Wednesday's CBS Evening News, anchored by Russ Mitchell, provided a sympathetic look at efforts to win an early release for John Walker Lindh, the American citizen who was convicted of giving aid to the Taliban during the war in Afghanistan. Mitchell and correspondent John Blackstone, who only displayed soundbites sympathetic to Lindh, relayed the argument of Lindh's parents that his 20-year sentence was "not fair considering Australian David Hicks was sentenced to just nine months for his terror conviction," without considering whether Hicks' sentence was too light. CBS legal analyst Andrew Cohen further contended that because Lindh was tried relatively soon after the 9/11 attacks, that he was a "victim of timing" in a "harsh atmosphere." Andrew Cohen: "He was the first person to go through the legal system after 9/11 in federal court, and the atmosphere at that time was so intense and harsh that he is essentially a victim of timing." (Transcript follows)
Multichannel News reports that Robert Redford's putting his politics where his money is, producing an environmental propaganda offensive on his Sundance Channel on cable. It's called "The Green." Viewers can download an "eco-tips" guide that offers suggestions on "pro-environment" lifestyle changes consumers can make.
Redford also filmed customized public-service announcements for affiliates that have agreed to host The Green material on their broadband portals. Participants include Comcast, Time Warner Cable, Cox Communications, Bright House Networks and DirecTV.
The effort is supported on air with a weekly programming block that will debut April 17. The lead-off program is Big Ideas for a Small Planet, a 13-episode series on lifestyle areas in which individuals can make a difference. For instance, an episode titled "Drive" will discuss hybrid and electric cars.
One of the most ridiculous suggestions among Time magazine’s “51 Things You Can Do to Make a Difference" to save the planet from global warming was the idea of making only right turns. No, that doesn’t presage some political shift for the publication. Right turns, in this case, referred to traffic.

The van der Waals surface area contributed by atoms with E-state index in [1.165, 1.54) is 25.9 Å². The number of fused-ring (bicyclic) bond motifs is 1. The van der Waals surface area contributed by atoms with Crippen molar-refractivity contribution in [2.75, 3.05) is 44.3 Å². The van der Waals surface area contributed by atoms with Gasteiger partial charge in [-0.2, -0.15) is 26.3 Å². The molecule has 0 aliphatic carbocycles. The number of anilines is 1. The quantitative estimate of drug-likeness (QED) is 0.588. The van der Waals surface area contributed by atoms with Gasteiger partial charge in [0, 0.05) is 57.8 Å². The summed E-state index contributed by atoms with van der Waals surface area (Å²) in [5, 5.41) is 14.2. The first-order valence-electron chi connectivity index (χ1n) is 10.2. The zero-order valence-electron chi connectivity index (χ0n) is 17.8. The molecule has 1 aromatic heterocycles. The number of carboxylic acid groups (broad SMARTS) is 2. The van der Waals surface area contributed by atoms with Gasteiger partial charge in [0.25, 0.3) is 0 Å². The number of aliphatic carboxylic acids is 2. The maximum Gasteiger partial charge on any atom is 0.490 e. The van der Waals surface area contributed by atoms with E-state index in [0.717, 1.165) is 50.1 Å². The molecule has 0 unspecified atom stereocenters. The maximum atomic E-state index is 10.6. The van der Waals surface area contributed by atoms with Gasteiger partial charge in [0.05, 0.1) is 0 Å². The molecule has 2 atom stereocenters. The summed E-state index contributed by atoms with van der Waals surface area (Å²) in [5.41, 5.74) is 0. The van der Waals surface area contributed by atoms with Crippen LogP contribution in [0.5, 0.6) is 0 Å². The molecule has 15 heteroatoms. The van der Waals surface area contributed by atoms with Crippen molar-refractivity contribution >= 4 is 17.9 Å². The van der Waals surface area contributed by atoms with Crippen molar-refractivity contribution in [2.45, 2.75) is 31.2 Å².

ABC seized on this concept on April 3, detailing United Parcel Service's company policy of avoiding left turns.
But neither Time nor ABC "World News with Charles Gibson" explained that this practice might not be as good for ordinary drivers as it is for the UPS fleet with computer-programmed delivery, mapping software and GPS.
That's pretty much the spin from the Politico this afternoon as the online political journal spun Barack Obama's campaign fundraising performance into bad news for Republican presidential aspiratios in 2008.
Here's the text of the "breaking news" e-mail from Politico.com. That's right, it's so important it deserved a breaking news alert to Politico readers' inboxes:
The Politico.com Breaking News: --------------------------------------------------------- GOP Gets Swamped in Money Hunt
The $25 million raised by Barack Obama this year is the latest bad news for Republicans.
The April 4 edition of CBS’s "The Early Show" covered Republican Senator and presidential candidate John McCain’s visit to Iraq implying he has a skewed sense of reality. Anchor Russ Mitchell introduced the segment that the Arizona Senator "seems to be stumbling a bit of late" because he "went to Iraq" and "said he saw some progress."
Before playing McCain’s optimistic sound bite, correspondent Martin Seemungal reported that McCain had been in Baghdad for "just a few hours." After playing another positive word from Congressman Mike Pence (R-Ind), Seemungal responded that "the reality on the ground is anything but peaceful" and some residents claimed "it took a massive military operation to give the congressmen that sense of security."